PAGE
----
Tuesday, November 26, 2013


We met more than a quarter century ago in an ecumenical meeting, and liked each other soon after.  Like most of his friends, we called him Bob who likes to stay anonymous.  Bob once said that if any one turned out to be anything special, it’d be a work of the Holy Spirit.  We share the belief that God called and turned the ordinary into someone special.

Bob was a pastor in the Bay area for almost 30 years before being called to be a faculty member of a seminary.  Now he faces his ‘second’ retirement by the end of the current semester.  As the news became public, I could sense that at least his students began to miss him already.

We traveled together quite a bit to several meetings internationally, tried building the dialogue/communication between the denominations as well as the inter-faith communities.  We shared the hotel rooms and ate in the so called Asian hotdog stand often in the past that he even picked up the menu interestingly.

What we shared essentially the most is how the sermons we delivered.  While I believe that a preacher should put one's heart into the sermons, Bob pointed out that he often invested his life in his sermons as if he is preaching his final sermon.  As I joked with him asking how many “final” sermons has he preached, “As many as the Lord allows,” Bob said.

Besides sharing “heart-felt” and “life-threatening” in our sermons, we also share an important friend we call him Jilo who is a retired church Elder and a semi-retired businessman.  What Jilo has done for us is beyond comprehension and we simply treat him as a God-Send-Angel.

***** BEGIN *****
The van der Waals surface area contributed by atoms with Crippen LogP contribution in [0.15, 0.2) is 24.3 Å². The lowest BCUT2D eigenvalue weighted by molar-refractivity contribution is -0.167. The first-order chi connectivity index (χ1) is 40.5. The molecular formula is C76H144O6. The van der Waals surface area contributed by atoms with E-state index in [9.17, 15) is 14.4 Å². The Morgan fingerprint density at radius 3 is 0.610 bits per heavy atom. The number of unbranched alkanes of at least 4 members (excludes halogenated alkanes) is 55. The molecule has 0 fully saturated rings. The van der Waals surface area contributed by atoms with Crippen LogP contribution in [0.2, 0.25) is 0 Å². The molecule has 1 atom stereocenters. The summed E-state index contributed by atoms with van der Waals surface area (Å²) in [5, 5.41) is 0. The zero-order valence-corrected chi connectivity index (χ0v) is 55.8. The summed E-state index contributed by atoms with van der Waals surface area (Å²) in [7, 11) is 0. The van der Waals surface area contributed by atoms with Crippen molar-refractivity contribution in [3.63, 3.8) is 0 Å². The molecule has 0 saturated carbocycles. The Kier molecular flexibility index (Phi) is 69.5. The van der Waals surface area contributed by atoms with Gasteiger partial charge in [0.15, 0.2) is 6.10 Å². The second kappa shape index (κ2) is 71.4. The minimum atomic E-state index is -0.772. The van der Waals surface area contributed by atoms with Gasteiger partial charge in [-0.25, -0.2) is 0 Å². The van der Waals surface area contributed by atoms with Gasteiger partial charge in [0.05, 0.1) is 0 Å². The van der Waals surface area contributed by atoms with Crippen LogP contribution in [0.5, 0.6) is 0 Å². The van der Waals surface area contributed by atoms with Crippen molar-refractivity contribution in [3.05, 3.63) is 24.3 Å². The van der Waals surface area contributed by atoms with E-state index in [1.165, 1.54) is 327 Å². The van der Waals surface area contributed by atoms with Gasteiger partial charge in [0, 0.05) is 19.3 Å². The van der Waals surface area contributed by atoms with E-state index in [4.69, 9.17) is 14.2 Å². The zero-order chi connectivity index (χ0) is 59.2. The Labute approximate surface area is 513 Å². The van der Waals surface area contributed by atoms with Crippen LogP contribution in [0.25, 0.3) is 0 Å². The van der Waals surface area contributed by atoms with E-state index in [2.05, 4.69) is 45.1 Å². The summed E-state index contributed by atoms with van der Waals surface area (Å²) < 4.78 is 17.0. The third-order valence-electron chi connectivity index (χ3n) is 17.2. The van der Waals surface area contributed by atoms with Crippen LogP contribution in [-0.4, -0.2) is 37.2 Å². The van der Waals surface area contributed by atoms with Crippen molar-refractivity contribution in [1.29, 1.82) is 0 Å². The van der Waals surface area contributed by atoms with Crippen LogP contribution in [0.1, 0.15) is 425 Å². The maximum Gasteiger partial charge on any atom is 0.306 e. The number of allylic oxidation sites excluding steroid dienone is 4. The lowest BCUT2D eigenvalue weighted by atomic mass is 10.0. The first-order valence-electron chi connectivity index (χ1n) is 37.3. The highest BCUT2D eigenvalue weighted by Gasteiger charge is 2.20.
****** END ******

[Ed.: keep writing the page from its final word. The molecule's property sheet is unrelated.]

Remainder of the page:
When the last time we said prayers together, we had done that in our mother tongues and yet we shared the harmony deeply. 

Monday, August 5, 2013

Sign 看板 カンバン

According the latest figure, the Christians that include Catholic, Protestant, Mormons, and non-denominational Christians make up a total of 4.5% of the population of Taiwan.

A question I often ask myself, my friends and students is –

“Would Taiwan be better of if the Christian population in Taiwan is up from 4.5% to 45%?”

Here were some of the answers -

“I don’t know…” 

“You pastors would be easy to find a church to work with, like  a piece of cake.”    

“You are from the States and you should know better; say from the south side of Chicago and many areas in the City of Detroit; or even some parts of the DC. Would you say they are better of with ‘Christians’ everywhere?”

In USA, it’s around 73% of polled Americans identifying themselves as Christian in 2012. This is down from 86% in 1990; and slightly lower than 78.6% in 2001.  It is still the majority.  Are we better of then?

When we were in Taiwan from Sep 2011 through Jan 2013, I was occasionally invited to preach in the churches of Tainan, Kaohsiung and Pintung Presbyteries. 

There was a church in a high rising building of a city.  According the building code, anyone over the tenth floor is not allowed to have a sign (看板 カンバン) or even a Cross as a church symbol hanging out the window saying something like Welcome to the Taiwanese Presbyterian Church of Washington.

I asked the pastor about it. 
Here was his answer: “Our members are the signs, and our Deacons and Elders are the signs.  We are the signs of the church!”

What a sign of courage!

Look at the earliest Christians: a few against the world of Roman Empire.

There were no signs, nor 看板, or カンバン.

There were just Faith, Hope and Love. 

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